Stuff I’m Sick and Tired Of
By Jeff Salter
I was mildly surprised to learn that this topic had been one of my suggestions. If I had anything particular in mind when I nominated the topic (several months ago), I’d surely forgotten it by the time this week actually began. So I’ve spent Monday, Tuesday, and Wednesday thinking up Things I’m Really Sick Of — whether they be Activities, Behaviors, Attitudes, or Expressions.
Not sure which topic this one fits into, but I’m really sick of POLITICS. It would be fine with me to toss out almost the entire bunch of politicians and start over with ordinary honest citizens who are willing to devote a few years of their lives to public service… and then return to whatever they’d been doing.
That said (as my introductory), here are a few other things I’m really sick of:
*** Vandalism — Just the other day somebody threw paint on the Vietnam Memorial. Disgusting.
*** Pirating — People who steal books written by me or other authors… and provide them to anyone who wants a copy. Theft.
*** Hackers — Computer savvy people who do their very best to ruin the Internet experience for the rest of us.
*** Drivers who follow too closely and refuse to use their turn signals.
*** Vehicle operators who are more focused on phoning and texting… than driving.
*** Folks who make up their own parking spaces… for THEIR convenience (thereby causing problems for the rest of us).
*** People presuming to make decisions for me: like certain contractors, dealers, or salesmen… who might say “oh, you don’t want that” or “Here’s the one you’ll like.” If I’m gonna pay for it, how about letting ME decide whether I do or don’t like that particular feature.
*** People who, because they do not like something, believe that item should not be available for use by anyone else. Let’s say a handful of influential people despise ball pein hammers (believing them to be dangerous or impractical or unnecessary) and instead of merely electing not to use ball pein hammers themselves, they decide to keep ME (and everyone else) from using one.
*** Stupid laws, like the one which banned the standard gasoline can – which was far cheaper and much easier to use – and now requires EVERYone to use the new, expensive “safety” gasoline can… which is extremely difficult to use and spills gasoline all over everywhere. Explain to me, again, how this is “safer”.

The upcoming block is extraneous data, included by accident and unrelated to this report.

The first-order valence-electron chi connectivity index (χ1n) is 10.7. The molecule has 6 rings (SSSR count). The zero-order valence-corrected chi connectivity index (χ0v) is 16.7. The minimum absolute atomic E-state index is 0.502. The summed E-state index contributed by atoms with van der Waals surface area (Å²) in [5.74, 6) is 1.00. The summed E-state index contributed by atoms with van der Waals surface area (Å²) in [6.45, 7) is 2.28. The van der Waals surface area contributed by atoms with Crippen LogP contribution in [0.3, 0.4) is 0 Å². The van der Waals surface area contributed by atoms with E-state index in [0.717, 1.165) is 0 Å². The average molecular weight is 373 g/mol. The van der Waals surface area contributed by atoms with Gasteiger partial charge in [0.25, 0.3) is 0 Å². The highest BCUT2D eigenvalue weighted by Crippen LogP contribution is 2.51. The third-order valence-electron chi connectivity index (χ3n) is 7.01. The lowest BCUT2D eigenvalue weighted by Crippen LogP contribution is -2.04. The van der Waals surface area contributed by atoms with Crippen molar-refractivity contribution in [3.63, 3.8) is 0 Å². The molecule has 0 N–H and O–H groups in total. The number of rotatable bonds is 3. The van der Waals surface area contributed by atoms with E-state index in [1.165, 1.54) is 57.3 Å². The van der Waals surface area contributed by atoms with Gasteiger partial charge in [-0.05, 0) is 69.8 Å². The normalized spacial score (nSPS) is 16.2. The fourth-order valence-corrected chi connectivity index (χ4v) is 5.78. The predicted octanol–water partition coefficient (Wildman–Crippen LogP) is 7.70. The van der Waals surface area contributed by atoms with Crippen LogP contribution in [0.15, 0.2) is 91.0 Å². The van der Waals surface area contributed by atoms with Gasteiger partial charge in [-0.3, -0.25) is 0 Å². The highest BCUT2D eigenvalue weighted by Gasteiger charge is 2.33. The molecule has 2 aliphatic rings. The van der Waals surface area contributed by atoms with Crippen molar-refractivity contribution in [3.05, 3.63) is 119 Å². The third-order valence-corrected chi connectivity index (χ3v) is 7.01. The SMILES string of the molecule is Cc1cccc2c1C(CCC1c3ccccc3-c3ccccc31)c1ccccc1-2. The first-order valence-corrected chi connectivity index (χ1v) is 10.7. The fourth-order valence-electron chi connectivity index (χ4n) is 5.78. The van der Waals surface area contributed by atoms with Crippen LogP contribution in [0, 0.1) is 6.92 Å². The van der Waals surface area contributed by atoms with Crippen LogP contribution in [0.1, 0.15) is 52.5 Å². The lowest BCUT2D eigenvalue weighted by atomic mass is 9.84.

“At the end of the day” — I am so sick of everyone, from television’s talking heads to columnists and bloggers – not to mention politicians – prefacing their closing conclusion with that hackneyed expression. I don’t know who popularized it, but it seemingly surfaced just a few years ago and now I hear it almost everywhere from nearly everyone, all the way down to grade school kids. Next thing I hear will be a kindergarten kid saying, “At the end of the day, I’d rather have a hot dog than pizza.”
“Do what?” — For years I thought this was a regional response by people who didn’t hear very well. But now I’ve concluded it’s a bizarre reflexive reply to nearly any statement, observation, or question. For years, when faced with that question (“Do what?”), I’ve wanted to reply, “I didn’t say, do anything.” Here’s an example:
Me: “Gosh, that’s a nice looking truck.”
Them: “Do what?”
“That’s what she said.” — You’d think this stupid rejoinder would be confined to middle school campuses. In case you’ve never been exposed to it, it goes like this: nearly anything you utter is met by the reply, “That’s what she said.” Then the respondent doubles over in laughter. First of all, it’s not amusing. It’s stupid, it’s juvenile, and it’s irritating. When I was an Air Force sergeant, a new captain transferred in and he began our working relationship by playing the “That’s what she said” card to nearly every utterance of mine. It took me several weeks to straighten him out about that and a few other annoying habits.
Does anything tick you off?
[JLS # 285]